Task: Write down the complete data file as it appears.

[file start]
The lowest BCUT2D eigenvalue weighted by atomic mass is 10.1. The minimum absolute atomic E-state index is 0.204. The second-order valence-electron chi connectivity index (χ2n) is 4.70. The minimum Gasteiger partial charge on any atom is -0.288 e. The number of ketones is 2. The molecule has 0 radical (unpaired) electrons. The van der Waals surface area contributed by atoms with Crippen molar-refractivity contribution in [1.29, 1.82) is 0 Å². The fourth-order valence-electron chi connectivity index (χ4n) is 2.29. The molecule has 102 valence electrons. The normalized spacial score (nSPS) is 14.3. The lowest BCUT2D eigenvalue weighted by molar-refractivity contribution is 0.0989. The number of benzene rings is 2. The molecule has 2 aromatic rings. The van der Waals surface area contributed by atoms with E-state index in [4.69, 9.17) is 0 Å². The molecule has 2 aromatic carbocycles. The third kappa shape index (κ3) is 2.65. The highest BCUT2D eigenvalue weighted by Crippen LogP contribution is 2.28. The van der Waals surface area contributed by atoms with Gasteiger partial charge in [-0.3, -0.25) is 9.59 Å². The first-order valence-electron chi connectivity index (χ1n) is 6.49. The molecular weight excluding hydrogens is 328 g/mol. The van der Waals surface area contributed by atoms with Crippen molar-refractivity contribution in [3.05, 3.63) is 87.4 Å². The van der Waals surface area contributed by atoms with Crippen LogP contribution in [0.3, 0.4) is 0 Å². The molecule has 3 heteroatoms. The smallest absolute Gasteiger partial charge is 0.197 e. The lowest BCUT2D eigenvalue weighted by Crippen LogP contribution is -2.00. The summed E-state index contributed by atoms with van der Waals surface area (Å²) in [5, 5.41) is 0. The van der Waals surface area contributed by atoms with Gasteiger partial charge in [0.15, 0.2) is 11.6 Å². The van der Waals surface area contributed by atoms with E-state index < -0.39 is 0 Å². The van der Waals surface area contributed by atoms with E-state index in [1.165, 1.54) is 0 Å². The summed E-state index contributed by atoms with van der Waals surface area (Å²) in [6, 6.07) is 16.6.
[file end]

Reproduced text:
The lowest BCUT2D eigenvalue weighted by atomic mass is 10.1. The minimum absolute atomic E-state index is 0.204. The second-order valence-electron chi connectivity index (χ2n) is 4.70. The minimum Gasteiger partial charge on any atom is -0.288 e. The number of ketones is 2. The molecule has 0 radical (unpaired) electrons. The van der Waals surface area contributed by atoms with Crippen molar-refractivity contribution in [1.29, 1.82) is 0 Å². The fourth-order valence-electron chi connectivity index (χ4n) is 2.29. The molecule has 102 valence electrons. The normalized spacial score (nSPS) is 14.3. The lowest BCUT2D eigenvalue weighted by molar-refractivity contribution is 0.0989. The number of benzene rings is 2. The molecule has 2 aromatic rings. The van der Waals surface area contributed by atoms with E-state index in [4.69, 9.17) is 0 Å². The molecule has 2 aromatic carbocycles. The third kappa shape index (κ3) is 2.65. The highest BCUT2D eigenvalue weighted by Crippen LogP contribution is 2.28. The van der Waals surface area contributed by atoms with Gasteiger partial charge in [-0.3, -0.25) is 9.59 Å². The first-order valence-electron chi connectivity index (χ1n) is 6.49. The molecular weight excluding hydrogens is 328 g/mol. The van der Waals surface area contributed by atoms with Crippen molar-refractivity contribution in [3.05, 3.63) is 87.4 Å². The van der Waals surface area contributed by atoms with Crippen LogP contribution in [0.3, 0.4) is 0 Å². The molecule has 3 heteroatoms. The smallest absolute Gasteiger partial charge is 0.197 e. The lowest BCUT2D eigenvalue weighted by Crippen LogP contribution is -2.00. The summed E-state index contributed by atoms with van der Waals surface area (Å²) in [5, 5.41) is 0. The van der Waals surface area contributed by atoms with Gasteiger partial charge in [0.15, 0.2) is 11.6 Å². The van der Waals surface area contributed by atoms with E-state index < -0.39 is 0 Å². The van der Waals surface area contributed by atoms with E-state index in [1.165, 1.54) is 0 Å². The summed E-state index contributed by atoms with van der Waals surface area (Å²) in [6, 6.07) is 16.6.